NEW YORK (AP / WCBS 880) — Detroit closer Jose Valverde held off a furious New York ninth-inning rally and the Tigers avoided a major slip-up, beating the Yankees 5-3 on a rainy Sunday and evening their best-of-five AL playoff series at one game apiece.
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Down 5-1, the Yankees scored twice in the ninth. Helped when Detroit catcher Alex Avila lost his footing on the slick on-deck circle while chasing a foul pop that would’ve been the final out, New York got a chance to win it.
“It’s a little hard. That’s what happens sometimes,” Valverde said.
After his popup landed untouched, Curtis Granderson drew a walk. With two outs and two on, Robinson Cano came to the plate.
Cano, who hit a grand slam and had six RBIs as the Yankees won the opener, wiped away raindrops from his helmet and then hit a routine groundball to end it.
“All of a sudden, against anybody — but particularly against a team like them with the short porch in right field — it was not a good feeling,” Tigers manager Jim Leyland said. “But it worked out OK.”
Tigers starter Max Scherzer pitched no-hit ball into the sixth before Cano blooped an opposite-field single to left.
Miguel Cabrera’s two-run homer in the first off Freddy Garcia gave Scherzer an early edge, and the Tigers took a 4-0 lead into the eighth.
Granderson hit a solo homer off Tigers reliever Joaquin Benoit in the eighth. Pretty soon, the rain — and all the drama — filled Yankee Stadium.
Game 3 is Monday at Detroit. In an ace rematch, of sorts, CC Sabathia is scheduled to start for the Yankees against Justin Verlander. The two All-Stars faced each other in the series opener Friday night, but the game was suspended after only 1½ innings because of rain.
The Yankees lost three of four this year at Detroit and are 22-25 at Comerica Park since it opened in 2000. It’s one of only two AL stadiums where New York has a losing record.
Playing on the scheduled travel day, the Tigers now fly home with a chance to take command of the series, just as they did in 2006, when they lost the opener in New York before sweeping three straight.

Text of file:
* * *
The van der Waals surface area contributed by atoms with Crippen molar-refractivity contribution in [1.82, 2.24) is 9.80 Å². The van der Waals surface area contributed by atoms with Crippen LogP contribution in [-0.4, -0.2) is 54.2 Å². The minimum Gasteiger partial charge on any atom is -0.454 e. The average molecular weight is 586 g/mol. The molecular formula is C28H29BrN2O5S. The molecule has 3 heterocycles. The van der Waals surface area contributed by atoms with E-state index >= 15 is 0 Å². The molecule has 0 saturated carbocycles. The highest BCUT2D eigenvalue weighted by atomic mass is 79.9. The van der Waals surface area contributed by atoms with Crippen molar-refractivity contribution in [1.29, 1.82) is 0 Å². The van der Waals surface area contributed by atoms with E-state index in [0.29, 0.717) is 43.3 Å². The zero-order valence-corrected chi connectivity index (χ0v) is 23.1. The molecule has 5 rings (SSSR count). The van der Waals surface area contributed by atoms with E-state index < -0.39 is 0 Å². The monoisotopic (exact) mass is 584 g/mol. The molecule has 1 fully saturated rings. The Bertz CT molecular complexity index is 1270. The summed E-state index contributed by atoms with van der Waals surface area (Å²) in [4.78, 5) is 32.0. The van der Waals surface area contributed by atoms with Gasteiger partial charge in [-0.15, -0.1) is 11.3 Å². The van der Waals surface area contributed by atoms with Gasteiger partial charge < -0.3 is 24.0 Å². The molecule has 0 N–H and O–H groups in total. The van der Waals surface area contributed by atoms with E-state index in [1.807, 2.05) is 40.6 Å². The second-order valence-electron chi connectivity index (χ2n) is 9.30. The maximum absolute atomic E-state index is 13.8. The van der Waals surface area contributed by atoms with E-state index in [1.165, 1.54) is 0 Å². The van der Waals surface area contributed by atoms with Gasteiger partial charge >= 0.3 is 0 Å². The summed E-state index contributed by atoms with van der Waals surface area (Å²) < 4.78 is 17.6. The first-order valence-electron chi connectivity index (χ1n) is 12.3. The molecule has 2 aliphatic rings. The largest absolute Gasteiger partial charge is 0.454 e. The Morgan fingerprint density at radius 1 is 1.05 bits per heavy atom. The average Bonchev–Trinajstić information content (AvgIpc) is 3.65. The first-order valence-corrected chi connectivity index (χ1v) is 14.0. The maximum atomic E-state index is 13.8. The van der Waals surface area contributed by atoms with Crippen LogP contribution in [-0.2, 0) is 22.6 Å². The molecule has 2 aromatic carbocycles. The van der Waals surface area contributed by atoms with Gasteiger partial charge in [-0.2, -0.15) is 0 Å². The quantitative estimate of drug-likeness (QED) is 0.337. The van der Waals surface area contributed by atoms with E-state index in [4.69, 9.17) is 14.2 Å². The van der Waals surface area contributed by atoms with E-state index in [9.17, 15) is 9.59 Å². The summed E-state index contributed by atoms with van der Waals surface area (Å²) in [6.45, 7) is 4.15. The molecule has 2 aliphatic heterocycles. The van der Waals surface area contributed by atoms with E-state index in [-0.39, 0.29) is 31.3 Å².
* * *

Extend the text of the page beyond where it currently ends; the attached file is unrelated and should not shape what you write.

Perhaps planning to play two more days in a row in Detroit, Yankees manager Joe Girardi did not use his top late-game relievers, Rafael Soriano and Dave Robertson, and Detroit added a run in the ninth on Don Kelly’s RBI single for a 5-1 lead.
So Valverde entered in the ninth with a four-run lead. He led the majors in going 49 of 49 in save chances this year, and the Tigers were a perfect 83-0 this season when taking an edge into the ninth.
But this was not a save situation for Valverde, and he was far from perfect.
Nick Swisher sent Valverde’s first pitch over the right-field wall for a home run. Jorge Posada followed with his first triple of the year and Russell Martin walked. With crowd rooting for a rally, Andruw Jones hit a sacrifice fly that made it 5-2.
Derek Jeter struck out, and the rain that has hounded this playoff series from the start returned in buckets. Granderson then lifted his foul pop near the Detroit dugout and Avila tracked it.
But the All-Star catcher slipped on the mat in the on-deck circle, lost his balance and had no play. Given another chance, Granderson drew a walk that sent him to first base as the tying run.
Cano and Valverde both did their best to stay dry — the Yankees’ star asked for a towel to wipe off his helmet, the Tigers’ excitable reliever tried to tuck away the ball in his glove to keep his grip.
With the crowd roaring, the game ended with a simple grounder to second base.
Cabrera took advantage of the short right field porch in the Bronx to give Detroit a 2-0 lead. The AL’s top hitter this year added an RBI single in a two-run second that began with a throwing error by Jeter.
Making his postseason debut, the 27-year-old Scherzer excelled. He gave up two hits, struck out five and walked four. He was lifted for Benoit with a 4-0 lead after allowing a walk and a single to Jorge Posada to open the seventh as ominous clouds settled over the ballpark.
Benoit had not given up a run in his last 22 outings and he retired Martin, then struck out pinch-hitter Eric Chavez as it began to pour, sending fans running for cover.
Jeter came up with runners on first and second for the second time in the game and struck out looking with rain drops dotting his batting helmet.
Umpires never called for the tarp and blue skies returned about 10 minutes later in the top of the eighth in a game that began with players wearing sunglasses after two days of wet weather.
Benoit gave up Granderson’s to start the eighth but got Alex Rodriguez, 0 for 8 in the series, and Mark Teixeira to pop out, eliciting boos from many of the 50,596 in attendance.
NOTES: Andy Pettitte, the Yankees’ stalwart Game 2 starter for five World Series championship teams, threw out the ceremonial first pitch. His wife, Laura, sang the national anthem. … The Yankees had won seven straight division series games. They swept Minnesota in 2009 and ’10 and won Game 1 Saturday. … Benoit struck out the final seven batters he faced in the regular season. … Cabrera stole second in the eighth. He had two steals in the regular season. … Ramon Santiago had two sacrifice bunts. … The Tigers handed the Yankees a rare day-game defeat. New York was a major league best 44-12 (.786) during the afternoon in the regular season, the best winning percentage in the modern era.